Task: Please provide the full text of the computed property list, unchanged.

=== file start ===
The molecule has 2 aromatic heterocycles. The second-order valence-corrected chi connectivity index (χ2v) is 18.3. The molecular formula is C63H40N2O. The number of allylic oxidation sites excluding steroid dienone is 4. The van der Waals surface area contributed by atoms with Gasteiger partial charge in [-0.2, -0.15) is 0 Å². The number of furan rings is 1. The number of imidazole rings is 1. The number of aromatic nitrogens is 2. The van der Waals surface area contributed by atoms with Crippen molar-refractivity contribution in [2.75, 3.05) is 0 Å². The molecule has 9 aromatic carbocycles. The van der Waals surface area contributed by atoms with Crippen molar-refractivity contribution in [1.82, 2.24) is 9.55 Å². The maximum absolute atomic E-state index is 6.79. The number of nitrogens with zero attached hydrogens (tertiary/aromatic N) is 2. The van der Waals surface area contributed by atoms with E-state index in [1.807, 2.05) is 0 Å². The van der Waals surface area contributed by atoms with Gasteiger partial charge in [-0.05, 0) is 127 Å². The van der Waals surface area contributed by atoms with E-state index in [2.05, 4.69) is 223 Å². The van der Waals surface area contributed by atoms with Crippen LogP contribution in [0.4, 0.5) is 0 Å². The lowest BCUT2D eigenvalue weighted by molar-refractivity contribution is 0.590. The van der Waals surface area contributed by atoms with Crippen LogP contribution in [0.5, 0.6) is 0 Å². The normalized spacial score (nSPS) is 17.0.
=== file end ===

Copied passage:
The molecule has 2 aromatic heterocycles. The second-order valence-corrected chi connectivity index (χ2v) is 18.3. The molecular formula is C63H40N2O. The number of allylic oxidation sites excluding steroid dienone is 4. The van der Waals surface area contributed by atoms with Gasteiger partial charge in [-0.2, -0.15) is 0 Å². The number of furan rings is 1. The number of imidazole rings is 1. The number of aromatic nitrogens is 2. The van der Waals surface area contributed by atoms with Crippen molar-refractivity contribution in [2.75, 3.05) is 0 Å². The molecule has 9 aromatic carbocycles. The van der Waals surface area contributed by atoms with Crippen molar-refractivity contribution in [1.82, 2.24) is 9.55 Å². The maximum absolute atomic E-state index is 6.79. The number of nitrogens with zero attached hydrogens (tertiary/aromatic N) is 2. The van der Waals surface area contributed by atoms with E-state index in [1.807, 2.05) is 0 Å². The van der Waals surface area contributed by atoms with Gasteiger partial charge in [-0.05, 0) is 127 Å². The van der Waals surface area contributed by atoms with E-state index in [2.05, 4.69) is 223 Å². The van der Waals surface area contributed by atoms with Crippen LogP contribution in [0.4, 0.5) is 0 Å². The lowest BCUT2D eigenvalue weighted by molar-refractivity contribution is 0.590. The van der Waals surface area contributed by atoms with Crippen LogP contribution in [0.5, 0.6) is 0 Å². The normalized spacial score (nSPS) is 17.0.